The revamped centre offers better ventilation and a greater mix of dining options, and can seat 2,500 diners – 460 more than before.

There will be 54 food stalls, down from the previous 90. These include returning tenants such as Lakeview Char Kway Teow, Thunder Tea and Ah Chwee Kway Chap, said food court operator Kopitiam, which runs Lau Pa Sat, in a statement at the weekend.

Prices for local hawker fare such as a bowl of fishball noodles or a plate of char kway teow start at $3.50, while a cup of coffee with milk costs $1.10.

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The new software-defined IT wave and Genmobile

The new technology wave is getting into new trends. Software defined and a more tech-savvy workforce. The following articles give some insights to the new tech wave.

INFORMATION technology (IT) is undergoing a paradigm shift and the new wave of companies that will emerge as winners across the entire industry spectrum would comprise those that have reinvented themselves into software-defined enterprises, says Eric Goh, EMC Singapore’s managing director. Speaking to BizIT, Mr Goh noted that four powerful trends are at play: mobile, cloud computing, Big Data and social networking. “Collectively, these four trends comprise what research firm IDC calls the ‘third platform’ of IT (the first being mainframe, and the second being PC client/server) and critical to its success will be an underlying foundation of security, privacy and trust.

“The future promises to be both extremely disruptive and rich in opportunity for companies, IT professionals and IT vendors alike, creating new sets of winners across a rapidly evolving industry,” Mr Goh said.

Software-defined enterprises will leverage software and build new applications that harness new sources of data to redefine their strategy and drive structural changes to their advantage, he added.

“IT has never been as important to businesses as it is today, and that trend will only continue to intensify,” he said. “Unless IT organisations transform themselves, they face the threat of becoming completely irrelevant.”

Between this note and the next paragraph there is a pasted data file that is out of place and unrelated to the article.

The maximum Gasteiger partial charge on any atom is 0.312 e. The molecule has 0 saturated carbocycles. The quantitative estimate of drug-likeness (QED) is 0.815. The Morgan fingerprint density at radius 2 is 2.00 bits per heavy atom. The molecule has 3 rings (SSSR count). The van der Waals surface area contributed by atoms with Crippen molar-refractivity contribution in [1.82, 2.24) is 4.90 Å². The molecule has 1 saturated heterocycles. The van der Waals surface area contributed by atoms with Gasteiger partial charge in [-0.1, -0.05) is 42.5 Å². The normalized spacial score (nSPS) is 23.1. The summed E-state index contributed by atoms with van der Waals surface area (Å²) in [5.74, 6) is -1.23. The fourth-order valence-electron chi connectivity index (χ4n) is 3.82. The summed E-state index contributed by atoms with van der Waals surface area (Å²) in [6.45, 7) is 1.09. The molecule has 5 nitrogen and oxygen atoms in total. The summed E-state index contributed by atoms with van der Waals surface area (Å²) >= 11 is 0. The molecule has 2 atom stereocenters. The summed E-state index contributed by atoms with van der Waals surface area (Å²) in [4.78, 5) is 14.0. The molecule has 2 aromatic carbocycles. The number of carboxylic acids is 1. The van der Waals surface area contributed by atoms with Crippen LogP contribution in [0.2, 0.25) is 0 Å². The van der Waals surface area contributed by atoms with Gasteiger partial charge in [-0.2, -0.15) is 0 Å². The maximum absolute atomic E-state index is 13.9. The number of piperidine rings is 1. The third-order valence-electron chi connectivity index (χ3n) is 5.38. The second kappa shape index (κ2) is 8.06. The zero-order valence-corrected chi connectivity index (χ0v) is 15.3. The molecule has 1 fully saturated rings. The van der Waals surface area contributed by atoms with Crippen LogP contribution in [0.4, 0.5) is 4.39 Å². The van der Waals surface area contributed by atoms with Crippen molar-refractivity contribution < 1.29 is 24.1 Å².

WITH a new generation of tech-savvy workers entering the workforce, enterprises need their IT departments to design a mobile network that allows instant access from anywhere, at any time.

Albert Tay, Aruba Networks’ Asean GM, feels that in order to be a leader in today’s competitive business world, enterprises need their IT departments to help attract and retain young tech-savvy employees, whom he labels as #GenMobile.

“Enterprises can accomplish this by creating a truly all-wireless workplace where WiFi is pervasive, guest and BYOD (bring your own device) security are automated, office appliances are mobile-device friendly, and communications applications on mobile devices simply work better,” Mr Tay told BizIT.

Aruba Networks recently did an Asia-Pacific survey to find out how important mobility has become in the work space. “We asked over 5,500 members of the public across Asia, including China, Hong Kong, Japan, Korea, Taiwan, Indonesia, Malaysia, Singapore and Thailand,” Mr Tay said.

Eurasian Association in Katong


The Eurasian Association at Ceylon Road is home to the Eurasian Heritage Centre, which showcases the history, lifestyle and culture of Eurasians in Singapore. Special galleries also trace the genealogy of different Eurasian groups and recount the community’s experiences during World War Two.

The Eurasian Association Open House Cultural Day